Health Insurers, Are you Prepared for a Rainy Day?
It's good to be in the healthcare industry. And lately it's been particularly good to be a health insurer.
Exhibit 1: The country's largest health plans celebrated a strong third quarter led by results from UnitedHealth Group, WellPoint and Aetna, whose profit rose 53 percent, leading company to raise its year-end earnings forecast.
Conditions have been favorable for health plans, which realized an up-tick in investment income in recent months and benefitted from lower medical loss ratios—the portion of revenue spent on medical expenses.
Health plans also appear to be reaping benefits from efforts they began several years ago to encourage members to seek more outpatient care rather than expensive in-patient services, according to Analyst Sophie Snyder of market research firm IBIS World.
"For many services, insurers [have been] reimbursing hospitals at a higher rate for ambulatory care than in-patient care," she said. "The amount they've had to pay out is slightly decreasing and likely having a greater impact than in previous years."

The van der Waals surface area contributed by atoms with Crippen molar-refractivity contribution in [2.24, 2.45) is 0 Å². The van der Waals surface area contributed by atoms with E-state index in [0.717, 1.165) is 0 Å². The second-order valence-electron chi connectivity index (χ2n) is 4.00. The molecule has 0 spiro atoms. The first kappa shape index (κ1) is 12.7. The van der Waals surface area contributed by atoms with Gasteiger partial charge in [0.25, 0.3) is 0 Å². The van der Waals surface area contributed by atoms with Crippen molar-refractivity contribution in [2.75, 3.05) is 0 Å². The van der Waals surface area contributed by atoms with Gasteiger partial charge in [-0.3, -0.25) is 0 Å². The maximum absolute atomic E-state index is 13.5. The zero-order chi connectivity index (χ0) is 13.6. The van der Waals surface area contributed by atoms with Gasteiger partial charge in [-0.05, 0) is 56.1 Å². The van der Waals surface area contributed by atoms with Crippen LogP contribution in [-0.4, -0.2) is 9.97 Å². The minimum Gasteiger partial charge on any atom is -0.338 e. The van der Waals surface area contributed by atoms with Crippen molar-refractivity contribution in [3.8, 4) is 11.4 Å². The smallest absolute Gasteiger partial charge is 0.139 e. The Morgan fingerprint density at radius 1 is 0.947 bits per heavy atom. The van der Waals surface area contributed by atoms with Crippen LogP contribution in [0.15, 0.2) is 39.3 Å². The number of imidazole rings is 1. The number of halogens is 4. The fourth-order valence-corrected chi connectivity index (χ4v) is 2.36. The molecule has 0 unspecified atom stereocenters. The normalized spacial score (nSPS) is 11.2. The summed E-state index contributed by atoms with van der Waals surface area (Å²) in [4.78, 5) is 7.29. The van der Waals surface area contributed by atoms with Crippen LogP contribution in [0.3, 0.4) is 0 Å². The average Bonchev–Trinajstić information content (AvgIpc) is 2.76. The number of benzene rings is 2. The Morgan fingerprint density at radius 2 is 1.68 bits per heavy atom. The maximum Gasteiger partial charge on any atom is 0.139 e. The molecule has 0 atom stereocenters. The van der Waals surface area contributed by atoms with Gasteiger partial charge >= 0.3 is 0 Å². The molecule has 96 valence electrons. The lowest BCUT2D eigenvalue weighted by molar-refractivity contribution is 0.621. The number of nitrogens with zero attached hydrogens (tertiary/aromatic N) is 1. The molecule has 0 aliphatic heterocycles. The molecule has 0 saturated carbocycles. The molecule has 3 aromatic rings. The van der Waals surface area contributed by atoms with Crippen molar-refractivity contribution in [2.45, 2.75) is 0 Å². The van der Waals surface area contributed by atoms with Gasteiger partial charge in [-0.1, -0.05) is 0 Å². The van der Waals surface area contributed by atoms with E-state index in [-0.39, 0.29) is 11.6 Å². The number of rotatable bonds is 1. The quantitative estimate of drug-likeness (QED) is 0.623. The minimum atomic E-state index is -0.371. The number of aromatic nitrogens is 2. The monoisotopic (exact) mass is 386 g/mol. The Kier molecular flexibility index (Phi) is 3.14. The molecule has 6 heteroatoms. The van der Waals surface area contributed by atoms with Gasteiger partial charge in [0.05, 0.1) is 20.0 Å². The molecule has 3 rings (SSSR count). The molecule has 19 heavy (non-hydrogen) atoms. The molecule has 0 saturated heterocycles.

It's too bad that where there are winners, there are also losers. Americans, perhaps for economic or other reasons, are paying fewer visits to the doctor, leading to lower volume, thus revenue, for healthcare providers. Combined with increasingly tight credit markets, a highly competitive environment, and perpetually declining reimbursements, hospitals are having a rough go of it.